V1094 Scorpii: A rare giant multi-ringed disk around a T Tauri star
Leiden Observatory, Leiden University,
PO Box 9513,
2 Max-Planck-Institut für Extraterrestrische Physik, Gießenbachstraße, 85741 Garching bei München, Germany
3 CIPS, University of California, 501 Campbell Hall, Berkeley, CA, USA
4 Herzberg Astronomy & Astrophysics Programs, National Research Council of Canada, 5017 West Saanich Road, V9E 2E7 Victoria, BC, Canada
5 European Southern Observatory, Karl-Schwarzschild-Str. 2, 85748 Garching bei München, Germany
6 INAF-Osservatorio Astrofisico di Arcetri, Largo E. Fermi 5, 50125 Firenze, Italy
7 Institute for Astronomy, University of Hawai‘i at Mānoa, 2680 Woodlawn Dr., Honolulu, HI, USA
8 Institute of Astronomy, University of Cambridge, Madingley Road, CB3 0HA, Cambridge, UK
9 Anton Pannekoek Institute for Astronomy, University of Amsterdam, Postbus 94249, 1090 GE Amsterdam, The Netherlands
Accepted: 4 May 2018
Context. A wide variety of ring-like dust structures have been detected in protoplanetary disks, but their origin and frequency are still unclear.
Aims. We aim to characterize the structure of an extended, multi-ringed disk discovered serendipitously in the Atacama Large Millimeter/submillimeter Array (ALMA) Lupus disk survey and put it in the context of the Lupus disk population.
Methods. ALMA observations in Band 6 at 234 GHz and Band 7 at 328 GHz at 0.3″ resolution toward the K6 star V1094 Sco in Lupus III are presented, and its disk structure analyzed. The spectral index αmm is determined in the inner 150 AU of the disk.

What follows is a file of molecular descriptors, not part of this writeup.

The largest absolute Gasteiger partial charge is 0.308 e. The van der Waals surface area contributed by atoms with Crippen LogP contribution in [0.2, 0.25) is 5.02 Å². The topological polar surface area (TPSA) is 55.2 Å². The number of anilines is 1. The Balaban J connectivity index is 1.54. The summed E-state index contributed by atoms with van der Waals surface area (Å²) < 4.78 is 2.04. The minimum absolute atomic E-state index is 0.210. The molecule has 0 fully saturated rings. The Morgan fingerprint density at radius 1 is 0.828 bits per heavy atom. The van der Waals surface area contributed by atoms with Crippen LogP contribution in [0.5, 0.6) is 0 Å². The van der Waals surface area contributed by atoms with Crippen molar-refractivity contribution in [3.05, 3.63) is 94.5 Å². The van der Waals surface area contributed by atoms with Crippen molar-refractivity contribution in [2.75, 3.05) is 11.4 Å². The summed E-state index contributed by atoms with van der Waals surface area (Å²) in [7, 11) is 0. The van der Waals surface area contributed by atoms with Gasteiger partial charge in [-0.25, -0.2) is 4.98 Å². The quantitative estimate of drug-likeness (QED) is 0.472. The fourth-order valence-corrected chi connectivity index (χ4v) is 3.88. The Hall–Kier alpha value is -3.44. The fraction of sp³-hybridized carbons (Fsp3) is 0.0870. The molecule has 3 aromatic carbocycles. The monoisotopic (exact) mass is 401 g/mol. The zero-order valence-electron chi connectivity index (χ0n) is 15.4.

Results. The ALMA continuum data show a very extended disk with two gap-ring pairs. The gaps are located at 100 AU and 170 AU, the bright rings at 130 AU and 220 AU. Continuum emission is detected out to a 300 AU distance, similar to IM Lup but a factor of five larger than typically found for Lupus disks at this sensitivity and resolution. The bright central region of the disk (within 35 AU) is possibly optically thick at 1 mm wavelengths, and has a brightness temperature of only 13 K. The spectral index increases between the inner disk and the first ring at the location of the first gap.
Conclusions. Due to the low temperature of the disk midplane, snow lines can be excluded as the drivers behind the ring and gap formation in this disk. Disks the size of V1094 Sco are rare, and only 2.1 ± 1.5% of disks in Lupus show continuum emission beyond 200 AU. Possible connections between the large primordial disk population, transition disks, and exoplanets are discussed.
Key words: stars: pre-main sequence / stars: individual: V1094 Sco / techniques: interferometric / protoplanetary disks
© ESO 2018